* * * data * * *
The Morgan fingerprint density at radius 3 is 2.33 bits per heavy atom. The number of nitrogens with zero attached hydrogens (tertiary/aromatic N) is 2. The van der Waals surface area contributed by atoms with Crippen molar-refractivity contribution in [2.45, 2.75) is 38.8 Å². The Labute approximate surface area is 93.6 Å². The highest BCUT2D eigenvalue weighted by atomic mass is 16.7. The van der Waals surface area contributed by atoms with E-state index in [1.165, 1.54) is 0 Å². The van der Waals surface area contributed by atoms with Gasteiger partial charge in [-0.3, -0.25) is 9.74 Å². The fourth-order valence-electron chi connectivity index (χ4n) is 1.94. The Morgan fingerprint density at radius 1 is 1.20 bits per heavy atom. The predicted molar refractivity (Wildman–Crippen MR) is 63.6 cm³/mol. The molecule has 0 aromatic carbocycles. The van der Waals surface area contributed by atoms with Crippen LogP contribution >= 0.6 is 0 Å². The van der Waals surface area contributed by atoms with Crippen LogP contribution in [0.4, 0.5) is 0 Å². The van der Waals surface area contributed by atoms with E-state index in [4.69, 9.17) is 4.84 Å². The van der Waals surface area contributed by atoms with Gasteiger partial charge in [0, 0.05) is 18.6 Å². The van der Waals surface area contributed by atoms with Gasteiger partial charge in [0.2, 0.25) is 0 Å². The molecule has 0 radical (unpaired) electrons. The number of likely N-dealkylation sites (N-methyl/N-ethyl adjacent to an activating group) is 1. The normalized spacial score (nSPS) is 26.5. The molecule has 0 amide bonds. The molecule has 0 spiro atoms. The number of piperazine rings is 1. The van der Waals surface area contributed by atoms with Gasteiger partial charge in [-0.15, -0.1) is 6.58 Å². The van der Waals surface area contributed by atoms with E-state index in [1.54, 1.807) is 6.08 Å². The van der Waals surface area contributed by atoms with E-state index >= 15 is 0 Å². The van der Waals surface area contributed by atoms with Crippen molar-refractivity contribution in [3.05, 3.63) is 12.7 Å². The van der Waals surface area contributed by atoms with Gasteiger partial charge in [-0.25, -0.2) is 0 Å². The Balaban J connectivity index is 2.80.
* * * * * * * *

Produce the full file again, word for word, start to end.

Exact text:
The Morgan fingerprint density at radius 3 is 2.33 bits per heavy atom. The number of nitrogens with zero attached hydrogens (tertiary/aromatic N) is 2. The van der Waals surface area contributed by atoms with Crippen molar-refractivity contribution in [2.45, 2.75) is 38.8 Å². The Labute approximate surface area is 93.6 Å². The highest BCUT2D eigenvalue weighted by atomic mass is 16.7. The van der Waals surface area contributed by atoms with E-state index in [1.165, 1.54) is 0 Å². The van der Waals surface area contributed by atoms with Gasteiger partial charge in [-0.3, -0.25) is 9.74 Å². The fourth-order valence-electron chi connectivity index (χ4n) is 1.94. The Morgan fingerprint density at radius 1 is 1.20 bits per heavy atom. The predicted molar refractivity (Wildman–Crippen MR) is 63.6 cm³/mol. The molecule has 0 aromatic carbocycles. The van der Waals surface area contributed by atoms with Crippen LogP contribution >= 0.6 is 0 Å². The van der Waals surface area contributed by atoms with Crippen LogP contribution in [0.4, 0.5) is 0 Å². The van der Waals surface area contributed by atoms with E-state index in [4.69, 9.17) is 4.84 Å². The van der Waals surface area contributed by atoms with Gasteiger partial charge in [0, 0.05) is 18.6 Å². The van der Waals surface area contributed by atoms with Gasteiger partial charge in [0.2, 0.25) is 0 Å². The molecule has 0 radical (unpaired) electrons. The number of likely N-dealkylation sites (N-methyl/N-ethyl adjacent to an activating group) is 1. The normalized spacial score (nSPS) is 26.5. The molecule has 0 amide bonds. The molecule has 0 spiro atoms. The number of piperazine rings is 1. The van der Waals surface area contributed by atoms with Gasteiger partial charge in [-0.15, -0.1) is 6.58 Å². The van der Waals surface area contributed by atoms with E-state index in [1.54, 1.807) is 6.08 Å². The van der Waals surface area contributed by atoms with E-state index >= 15 is 0 Å². The van der Waals surface area contributed by atoms with Crippen molar-refractivity contribution in [3.05, 3.63) is 12.7 Å². The van der Waals surface area contributed by atoms with Gasteiger partial charge in [-0.25, -0.2) is 0 Å². The Balaban J connectivity index is 2.80.